Has anyone done some real permanence testing on todays inkjet printers, aftermarket inks and paper.? I do not mean the non verifiable data from Wilhelm or RIT, but accelerated data that has a 6 month or one year real world test daylight test (like Livic's discontinued work ) correlated to it. I believe that without this being done the reciprocity factors are just "swags" at best. My very controlled testing on dye based Epson inks, in the past, showed that the predictions from the experts were off by a factor of 3.
I want to purchase a new wide format printer and can not afford to make a mistake, given the current prices. Pointing me in the right direction will be appreciated.
You are completely in error in implying that the Whilhelm Research data is inaccurate and not "real world." Their data is found on actual scientific principles. They are the authority in print permanence. You should take the time to read the foot notes in their reported data and maybe even purchase their book on accelerated testing mehods and procedures.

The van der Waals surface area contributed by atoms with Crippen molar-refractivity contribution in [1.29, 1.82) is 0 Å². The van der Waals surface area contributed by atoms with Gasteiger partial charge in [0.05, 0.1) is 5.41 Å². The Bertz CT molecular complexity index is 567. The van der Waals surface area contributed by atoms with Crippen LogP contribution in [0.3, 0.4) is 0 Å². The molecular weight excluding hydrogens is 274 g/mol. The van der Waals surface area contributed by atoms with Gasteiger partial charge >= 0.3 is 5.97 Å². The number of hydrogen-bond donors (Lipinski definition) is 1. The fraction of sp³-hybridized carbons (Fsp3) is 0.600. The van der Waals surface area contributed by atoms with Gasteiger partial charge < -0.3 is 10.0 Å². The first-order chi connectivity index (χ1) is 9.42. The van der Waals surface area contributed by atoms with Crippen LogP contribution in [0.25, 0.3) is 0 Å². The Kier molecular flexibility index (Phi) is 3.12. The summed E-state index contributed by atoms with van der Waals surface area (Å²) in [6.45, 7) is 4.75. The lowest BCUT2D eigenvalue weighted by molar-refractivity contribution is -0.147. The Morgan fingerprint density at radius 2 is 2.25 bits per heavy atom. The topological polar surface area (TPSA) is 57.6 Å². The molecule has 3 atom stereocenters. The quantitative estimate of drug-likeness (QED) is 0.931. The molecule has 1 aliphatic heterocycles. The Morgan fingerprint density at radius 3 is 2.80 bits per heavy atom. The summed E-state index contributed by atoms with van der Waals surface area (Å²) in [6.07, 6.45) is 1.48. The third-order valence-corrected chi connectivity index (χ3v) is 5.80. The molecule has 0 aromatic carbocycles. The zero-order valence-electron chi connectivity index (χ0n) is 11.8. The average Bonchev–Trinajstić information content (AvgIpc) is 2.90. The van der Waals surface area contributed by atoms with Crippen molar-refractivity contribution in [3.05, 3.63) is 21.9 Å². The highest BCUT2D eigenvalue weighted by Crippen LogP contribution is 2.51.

Most dye based inks last only months. I have seen this myself with the Epson 1200. However, under certain conditions, pigmented inks can last for more than 200 years. That is a scientific fact.
A printer that has good print permanance would be the Epson 2400, 4800, 7800, 9800 or the new Cannon 9X00 printer. I personally own the 4800 and my works have been on display in galleries for over a year without any signs of color fading what so ever.